April 17, 2024

This Time, We Absolutely Must Deliver 

ZUMA Press/Scanpix
ZUMA Press/Scanpix

Mark Voyger, a professor at the American University of Kyiv, emphasized the importance of American support to Ukraine, Europe and NATO in his interview with Tetiana Fedosiuk for Diplomaatia.

TF: The full-scale invasion has just entered its third year. This year, however, optimism is a scarce resource. Today, Ukraine is on the ‘back foot’ and has been forced to withdraw from several locations, while Russia has been advancing despite heavy losses. On the other hand, Ukraine has been able to down over a dozen Russian aircraft since February and has sunk several warships. Yet, still, the best-case scenario for Ukraine now is to hold the line for as long as possible in 2024 in order to prepare for the next push in 2025. What’s your general assessment of the recent developments on the front? 

MV: At the beginning of every year since the war started, there seems to be this spike of optimism. I was extremely optimistic when discussing the Ukrainian chances of success, especially as related to the counter-offensive. Yet, it was based on the assumption that Ukraine would receive — in due time — if not everything, then at least 75-80% of what had been promised, including heavy tanks, Abrams main battle tanks, ATACMS, HIMARS, Taurus missiles, strike drones, artillery shells by the millions, and F-16s. The sad reality is that most of this has not materialised. There are serious problems with manufacturing the artillery shells; not enough tanks have been sent to Ukraine; and the F-16s won’t arrive before maybe mid-summer, and even when they do, it’s not just a question of flying them around, like some kind of showcase western technology — they have to be integrated to be useful.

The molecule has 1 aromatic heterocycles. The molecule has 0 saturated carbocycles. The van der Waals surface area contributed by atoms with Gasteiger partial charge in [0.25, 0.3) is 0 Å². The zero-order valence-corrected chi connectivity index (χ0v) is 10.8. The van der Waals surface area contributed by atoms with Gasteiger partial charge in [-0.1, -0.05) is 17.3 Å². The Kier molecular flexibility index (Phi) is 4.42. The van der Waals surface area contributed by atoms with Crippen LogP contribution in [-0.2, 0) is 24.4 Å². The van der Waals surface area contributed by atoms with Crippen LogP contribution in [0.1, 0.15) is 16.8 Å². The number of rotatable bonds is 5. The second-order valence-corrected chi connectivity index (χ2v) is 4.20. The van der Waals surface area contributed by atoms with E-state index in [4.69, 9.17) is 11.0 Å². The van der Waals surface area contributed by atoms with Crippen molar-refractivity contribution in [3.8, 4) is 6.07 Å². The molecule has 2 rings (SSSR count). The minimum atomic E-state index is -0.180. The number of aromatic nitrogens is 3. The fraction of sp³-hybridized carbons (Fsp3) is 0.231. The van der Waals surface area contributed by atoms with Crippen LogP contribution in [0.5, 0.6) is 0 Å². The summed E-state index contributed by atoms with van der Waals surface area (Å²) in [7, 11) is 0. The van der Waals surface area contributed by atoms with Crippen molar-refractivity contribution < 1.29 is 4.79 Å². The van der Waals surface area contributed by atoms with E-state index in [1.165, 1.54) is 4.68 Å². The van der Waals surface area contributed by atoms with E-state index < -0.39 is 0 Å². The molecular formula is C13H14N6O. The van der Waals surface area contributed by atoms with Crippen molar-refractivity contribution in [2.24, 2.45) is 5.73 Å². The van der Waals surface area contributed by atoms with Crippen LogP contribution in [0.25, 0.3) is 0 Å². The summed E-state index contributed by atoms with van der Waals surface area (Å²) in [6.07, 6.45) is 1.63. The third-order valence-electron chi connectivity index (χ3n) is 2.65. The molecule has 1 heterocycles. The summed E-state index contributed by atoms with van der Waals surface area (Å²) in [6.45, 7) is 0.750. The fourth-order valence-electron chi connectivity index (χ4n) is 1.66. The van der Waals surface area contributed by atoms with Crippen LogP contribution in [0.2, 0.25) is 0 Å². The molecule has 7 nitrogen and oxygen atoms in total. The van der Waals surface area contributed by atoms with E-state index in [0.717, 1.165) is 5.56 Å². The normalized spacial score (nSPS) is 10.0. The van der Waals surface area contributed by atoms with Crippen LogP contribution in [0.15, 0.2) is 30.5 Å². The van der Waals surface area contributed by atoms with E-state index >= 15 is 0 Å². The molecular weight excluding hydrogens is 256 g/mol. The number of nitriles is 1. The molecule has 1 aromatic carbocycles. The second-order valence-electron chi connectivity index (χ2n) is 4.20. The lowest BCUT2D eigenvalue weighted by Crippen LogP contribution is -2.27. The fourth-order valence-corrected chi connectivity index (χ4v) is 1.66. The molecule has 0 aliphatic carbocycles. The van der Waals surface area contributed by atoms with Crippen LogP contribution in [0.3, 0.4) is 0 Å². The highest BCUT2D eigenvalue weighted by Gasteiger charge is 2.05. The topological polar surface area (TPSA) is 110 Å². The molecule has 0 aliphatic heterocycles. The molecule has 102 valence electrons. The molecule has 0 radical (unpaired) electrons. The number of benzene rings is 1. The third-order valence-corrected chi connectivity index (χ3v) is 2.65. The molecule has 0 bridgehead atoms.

Unfortunately, given the Russian advances on land, Ukraine’s best strategy would be to create its own version of the ‘Surovikin line,’ so to speak, and fortify as many positions as possible: dig trenches and fortify the areas where it can hold any Russian advances along the vectors that the Russians might decide to use. First, Zaporozhzhia is critically important for Russians. They may try to take some areas around Kherson again. Then, Kharkiv is in the eastern part of the country where it always remains a potential target. And, of course, Kyiv. So far, to the north, we have not been seeing a massive preparation for another invasion, but Russians can try some small-unit tactics across those forested areas. Geography dictates that Ukraine needs to be ready for defence along a huge perimeter, so it seems to be the right approach at this point. Hopefully, Gen Oleksandr Syrskyi, the new commander-in-chief of the Armed Forces of Ukraine, will be working in that direction.